Selecting the right design tools. DesignOps helps to select design tools that enable the team to work efficiently. Toolbox typically includes tools for design collaboration, version control, and project management.
Create a shared vision about changes within an organization. DesignOps have solid skills in communicating the changes to team members. When team members have a shared understanding of why they need something, they will be more willing to accept this change.
Facilitating communication and collaboration. DesignOps helps to facilitate communication and collaboration between designers, developers, and stakeholders.It includes conducting design reviews, coordinating presentation sessions, and organizing training sessions.
Socialize design work. DesignOps take an active part in the reward and recognition of design achievements. They act as design evangelists and share success stories that motivate team members to create good designs.
Measuring and improving design performance. DesignOps helps track and measure design teams' performance and uncover bottlenecks in the design workflow. It includes gathering and analyzing data on design quality (such as the number of issues found in products after release) and implementing processes and practices that help to minimize the number of problems.
It's worth saying that every organization is different and might have specific needs, so the responsibilities of DesignOps might vary drastically in different organizations. Ultimately, the responsibilities of DesignOps should be selected according to the organization's pain points. For example, if a company constantly faces problems with design-developer collaboration, DesignOps should prioritize activities to improve this collaboration.
Organizations typically realize they need to hire DesignOps when they already have established design processes. So when DesignOps join the organization, their first goal is to review the design process and identify areas of improvement. Here is a series of steps that DesignOps go through when they improve the design process:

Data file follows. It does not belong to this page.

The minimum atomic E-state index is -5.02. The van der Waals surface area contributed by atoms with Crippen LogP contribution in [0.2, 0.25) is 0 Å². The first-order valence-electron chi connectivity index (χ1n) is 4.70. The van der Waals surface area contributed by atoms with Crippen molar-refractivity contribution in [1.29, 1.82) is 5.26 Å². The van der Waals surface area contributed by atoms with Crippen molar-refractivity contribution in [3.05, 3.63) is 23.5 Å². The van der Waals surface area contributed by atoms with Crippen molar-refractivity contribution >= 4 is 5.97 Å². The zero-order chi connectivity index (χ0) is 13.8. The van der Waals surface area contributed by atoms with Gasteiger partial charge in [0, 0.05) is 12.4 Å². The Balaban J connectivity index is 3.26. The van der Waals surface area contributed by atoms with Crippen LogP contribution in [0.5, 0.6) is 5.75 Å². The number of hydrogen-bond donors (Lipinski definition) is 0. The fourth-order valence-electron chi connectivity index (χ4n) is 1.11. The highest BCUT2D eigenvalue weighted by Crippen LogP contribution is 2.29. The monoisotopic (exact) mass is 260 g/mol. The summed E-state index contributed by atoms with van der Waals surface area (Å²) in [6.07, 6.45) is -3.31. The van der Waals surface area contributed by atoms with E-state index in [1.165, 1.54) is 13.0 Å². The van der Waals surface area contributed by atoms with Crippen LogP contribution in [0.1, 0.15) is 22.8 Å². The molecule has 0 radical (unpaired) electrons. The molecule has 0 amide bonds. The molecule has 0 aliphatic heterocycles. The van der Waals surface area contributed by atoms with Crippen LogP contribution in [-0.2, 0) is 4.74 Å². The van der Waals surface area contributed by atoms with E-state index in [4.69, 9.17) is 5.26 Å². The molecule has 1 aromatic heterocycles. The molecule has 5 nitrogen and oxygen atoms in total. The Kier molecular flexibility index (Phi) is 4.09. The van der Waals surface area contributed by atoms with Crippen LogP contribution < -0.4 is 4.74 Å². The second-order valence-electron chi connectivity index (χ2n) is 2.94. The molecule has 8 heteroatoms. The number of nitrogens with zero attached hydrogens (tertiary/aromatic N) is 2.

Documenting the current design process that the organization follows. DesignOps are documenting the steps that the team makes when they create a product. They aim to do it as clearly as possible so that every step provides all required details for analysis. A tool called user journey, commonly used in product design, can be very handy when documenting the current design process. DesignOps create a journey the team goes through when creating a new product.
Analyzing the design process to identify areas for improvement. The analysis aims to identify areas where the design team can perform better. Here are a couple of examples:
When DesignOps notice a lot of manual work during the visual design phase, they might want to learn more about the design system used in the organization to understand why the system doesn't allow the team to work more efficiently.
Suppose DesignOps notice that the development team finds many issues in UI design after the design handoff (i.e. undocumented properties). In that case, they might want to implement design review sessions that happen before the handoff and improve the feedback process.